I have been listening to radio theater the past few days. It’s a medium that I haven’t much experience with. I wrote a short radio play in verse years ago about a women and her father who had Alzheimer’s. Waltzing in Present Tense. It won a competition as was supposed to be produced as a CD (that is how long ago!), but nothing ever came of it. In that sense, the play never existed. This weird little closet play that is rather like a desk-drawer novel.
In my mind, the difference between theater and literature is the collaborative aspect of the former. Of course, literature needs to be read. But that is a private matter. Even if you discuss it afterward, the experience is a private matter between the writer and the reader. But the impetus of theater is the attempt at a communal experience in real time. The in-the-moment aspect long preceded the fragmented virtual reality we have now. For me, it really is connected to the breath. Even reading aloud in my bed at night won’t open my, challenge my to accept other perspectives in the present tense.
The more intimate the physical relationship between actor and audience member, among the audience members, the more powerful the transformative effect.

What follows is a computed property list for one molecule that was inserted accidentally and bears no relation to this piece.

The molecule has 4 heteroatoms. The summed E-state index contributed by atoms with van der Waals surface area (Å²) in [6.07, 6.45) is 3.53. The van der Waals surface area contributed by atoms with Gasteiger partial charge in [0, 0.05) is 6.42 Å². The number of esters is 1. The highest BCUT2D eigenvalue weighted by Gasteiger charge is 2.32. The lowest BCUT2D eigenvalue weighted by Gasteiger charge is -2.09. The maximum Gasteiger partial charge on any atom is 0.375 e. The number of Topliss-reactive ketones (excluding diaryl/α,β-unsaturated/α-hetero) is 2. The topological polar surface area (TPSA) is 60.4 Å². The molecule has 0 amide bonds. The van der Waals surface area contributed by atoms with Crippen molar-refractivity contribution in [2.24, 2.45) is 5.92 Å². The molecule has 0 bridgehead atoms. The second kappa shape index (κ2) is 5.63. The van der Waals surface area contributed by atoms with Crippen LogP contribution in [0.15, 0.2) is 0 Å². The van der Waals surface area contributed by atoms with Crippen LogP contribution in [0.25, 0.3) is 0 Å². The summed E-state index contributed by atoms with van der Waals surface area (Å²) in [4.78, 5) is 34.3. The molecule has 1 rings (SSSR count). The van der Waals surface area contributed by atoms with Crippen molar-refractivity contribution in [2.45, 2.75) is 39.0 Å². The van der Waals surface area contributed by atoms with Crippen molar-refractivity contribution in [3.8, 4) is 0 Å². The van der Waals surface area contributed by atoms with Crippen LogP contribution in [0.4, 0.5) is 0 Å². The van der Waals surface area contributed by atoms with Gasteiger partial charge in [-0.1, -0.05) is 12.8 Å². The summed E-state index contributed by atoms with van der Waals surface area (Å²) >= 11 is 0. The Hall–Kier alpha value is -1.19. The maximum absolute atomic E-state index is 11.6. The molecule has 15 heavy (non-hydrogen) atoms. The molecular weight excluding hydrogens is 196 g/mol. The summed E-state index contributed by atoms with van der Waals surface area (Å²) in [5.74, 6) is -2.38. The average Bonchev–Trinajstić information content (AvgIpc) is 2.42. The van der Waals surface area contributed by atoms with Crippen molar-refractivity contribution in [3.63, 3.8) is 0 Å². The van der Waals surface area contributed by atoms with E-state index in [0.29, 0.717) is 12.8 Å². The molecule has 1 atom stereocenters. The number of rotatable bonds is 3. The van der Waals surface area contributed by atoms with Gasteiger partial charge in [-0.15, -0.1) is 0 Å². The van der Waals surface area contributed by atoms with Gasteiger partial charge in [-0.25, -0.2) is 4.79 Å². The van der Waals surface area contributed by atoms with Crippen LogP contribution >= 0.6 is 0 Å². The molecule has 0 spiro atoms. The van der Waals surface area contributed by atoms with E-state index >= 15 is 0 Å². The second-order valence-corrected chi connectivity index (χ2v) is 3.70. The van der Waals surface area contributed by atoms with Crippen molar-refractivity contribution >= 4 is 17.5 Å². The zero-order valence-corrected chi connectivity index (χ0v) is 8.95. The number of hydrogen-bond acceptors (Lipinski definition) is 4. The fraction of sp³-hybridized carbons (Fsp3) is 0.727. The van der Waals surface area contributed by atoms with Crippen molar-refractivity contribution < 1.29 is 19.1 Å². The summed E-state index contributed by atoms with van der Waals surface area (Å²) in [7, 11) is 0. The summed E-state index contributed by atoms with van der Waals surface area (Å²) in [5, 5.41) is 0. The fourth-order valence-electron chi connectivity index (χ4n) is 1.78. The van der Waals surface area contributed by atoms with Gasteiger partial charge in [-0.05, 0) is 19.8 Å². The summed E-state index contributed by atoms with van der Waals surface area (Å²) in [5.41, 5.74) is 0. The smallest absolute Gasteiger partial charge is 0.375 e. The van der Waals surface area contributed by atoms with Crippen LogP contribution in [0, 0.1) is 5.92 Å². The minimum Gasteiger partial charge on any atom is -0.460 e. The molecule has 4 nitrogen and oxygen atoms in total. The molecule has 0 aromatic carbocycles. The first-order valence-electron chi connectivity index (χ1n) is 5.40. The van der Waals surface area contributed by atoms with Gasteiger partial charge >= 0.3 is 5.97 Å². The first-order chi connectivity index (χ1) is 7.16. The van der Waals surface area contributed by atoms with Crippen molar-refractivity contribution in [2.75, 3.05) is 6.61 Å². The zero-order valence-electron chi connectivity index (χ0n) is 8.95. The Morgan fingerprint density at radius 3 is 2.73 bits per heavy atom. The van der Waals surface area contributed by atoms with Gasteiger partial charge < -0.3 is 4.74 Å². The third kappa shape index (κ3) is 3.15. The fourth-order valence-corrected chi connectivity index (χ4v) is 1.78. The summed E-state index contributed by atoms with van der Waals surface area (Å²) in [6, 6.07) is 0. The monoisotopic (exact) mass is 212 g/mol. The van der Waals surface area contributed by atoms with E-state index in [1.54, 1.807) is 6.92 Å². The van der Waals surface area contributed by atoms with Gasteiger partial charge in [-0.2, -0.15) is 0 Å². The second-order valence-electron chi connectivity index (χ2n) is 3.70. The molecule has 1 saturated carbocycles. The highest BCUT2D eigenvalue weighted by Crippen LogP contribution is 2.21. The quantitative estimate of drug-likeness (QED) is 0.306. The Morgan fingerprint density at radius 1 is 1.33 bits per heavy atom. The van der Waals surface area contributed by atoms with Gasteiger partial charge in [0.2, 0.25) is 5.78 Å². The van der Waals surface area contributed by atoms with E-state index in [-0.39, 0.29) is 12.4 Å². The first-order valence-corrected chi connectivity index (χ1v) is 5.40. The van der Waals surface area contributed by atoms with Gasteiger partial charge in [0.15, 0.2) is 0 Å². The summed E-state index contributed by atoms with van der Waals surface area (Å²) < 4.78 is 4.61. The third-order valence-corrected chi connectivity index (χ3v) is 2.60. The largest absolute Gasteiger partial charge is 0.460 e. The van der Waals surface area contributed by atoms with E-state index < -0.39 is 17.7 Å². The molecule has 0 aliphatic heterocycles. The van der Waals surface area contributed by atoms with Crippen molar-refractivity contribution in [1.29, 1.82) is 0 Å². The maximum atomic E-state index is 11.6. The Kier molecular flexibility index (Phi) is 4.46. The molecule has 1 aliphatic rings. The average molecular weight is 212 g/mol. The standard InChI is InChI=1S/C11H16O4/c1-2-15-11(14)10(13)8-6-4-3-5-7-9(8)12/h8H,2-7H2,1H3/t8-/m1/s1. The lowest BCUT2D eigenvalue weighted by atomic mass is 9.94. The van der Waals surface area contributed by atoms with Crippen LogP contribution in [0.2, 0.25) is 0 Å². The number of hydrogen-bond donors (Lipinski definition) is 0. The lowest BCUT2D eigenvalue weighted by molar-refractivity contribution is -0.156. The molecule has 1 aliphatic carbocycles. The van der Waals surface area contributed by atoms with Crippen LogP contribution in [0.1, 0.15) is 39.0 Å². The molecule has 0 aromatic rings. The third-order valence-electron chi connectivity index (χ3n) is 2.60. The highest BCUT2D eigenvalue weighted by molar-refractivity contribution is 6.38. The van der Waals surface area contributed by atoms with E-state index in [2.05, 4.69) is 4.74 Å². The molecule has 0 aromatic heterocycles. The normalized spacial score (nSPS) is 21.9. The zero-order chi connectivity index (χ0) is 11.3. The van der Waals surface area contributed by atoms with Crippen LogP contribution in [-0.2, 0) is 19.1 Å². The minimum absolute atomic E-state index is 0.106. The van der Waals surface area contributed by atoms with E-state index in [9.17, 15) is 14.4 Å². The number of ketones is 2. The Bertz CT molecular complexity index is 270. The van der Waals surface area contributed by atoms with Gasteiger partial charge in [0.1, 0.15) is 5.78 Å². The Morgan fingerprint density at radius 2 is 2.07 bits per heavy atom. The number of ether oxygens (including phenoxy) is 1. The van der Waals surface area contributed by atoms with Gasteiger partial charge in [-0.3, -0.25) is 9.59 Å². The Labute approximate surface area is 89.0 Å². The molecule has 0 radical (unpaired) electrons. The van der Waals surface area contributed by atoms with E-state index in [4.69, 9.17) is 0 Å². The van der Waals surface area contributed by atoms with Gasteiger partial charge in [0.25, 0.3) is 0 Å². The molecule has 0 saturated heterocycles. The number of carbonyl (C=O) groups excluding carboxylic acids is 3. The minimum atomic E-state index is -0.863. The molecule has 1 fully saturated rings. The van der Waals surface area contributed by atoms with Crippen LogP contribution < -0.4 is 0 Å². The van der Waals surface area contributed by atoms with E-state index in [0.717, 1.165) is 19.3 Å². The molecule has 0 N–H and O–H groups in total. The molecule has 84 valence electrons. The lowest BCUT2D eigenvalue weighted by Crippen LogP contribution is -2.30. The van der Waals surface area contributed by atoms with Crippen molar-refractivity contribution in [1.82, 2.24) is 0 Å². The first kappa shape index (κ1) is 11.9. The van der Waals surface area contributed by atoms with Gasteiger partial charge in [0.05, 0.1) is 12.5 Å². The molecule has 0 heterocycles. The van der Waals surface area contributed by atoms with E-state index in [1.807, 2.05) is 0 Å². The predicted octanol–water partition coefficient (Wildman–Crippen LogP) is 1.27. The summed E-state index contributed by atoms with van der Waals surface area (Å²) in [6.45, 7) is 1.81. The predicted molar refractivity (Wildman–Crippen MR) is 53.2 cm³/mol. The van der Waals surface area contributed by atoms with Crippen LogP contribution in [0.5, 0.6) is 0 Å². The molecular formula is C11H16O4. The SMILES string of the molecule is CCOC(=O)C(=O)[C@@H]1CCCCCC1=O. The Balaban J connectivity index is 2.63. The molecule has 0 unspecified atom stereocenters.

Remember when transformative was a buzzword?
Theater, in the moment, is a kind of aspirational universe. Even when it explores our darker sides. It is a lie to say that we don’t desire to indulge our less-than-best selves. Catharsis is a kind of have-your-cake-and-eat-it-too solution. It creates an inclusive community – even when the larger community does not. It forces a strange fellowship.
Like football games and parades, other forms of theater, it threatens one’s autonomy with the mob mentality. And giving into it (this safe space) can be an exercise in real joy.
When I teach (Western) theater history, I teach the perspective that the Dionysian festival was a brilliant effort to control the passions of the masses by letting them have their cake, and eat it to. A “time-out”. Like Vegas. Very like Vegas, maybe.
But radio theater? I am thinking about this. About this in-between medium of the private imagination and the shared imagination.
Still thinking about this…
There went the timer.
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Critical shyness when young was my reason to ignore performance arts. That lingered over the horizon, much too long. But you found a note that’s opened me to look again. Hmm. I remember a very small theatre-in-the-round, when first seen, “The Tempest” left a mark I cherished. Even reading poems aloud in public – took forever to do. My finger hovers just over what I most want to say. Thanks, would be right to say for now. n.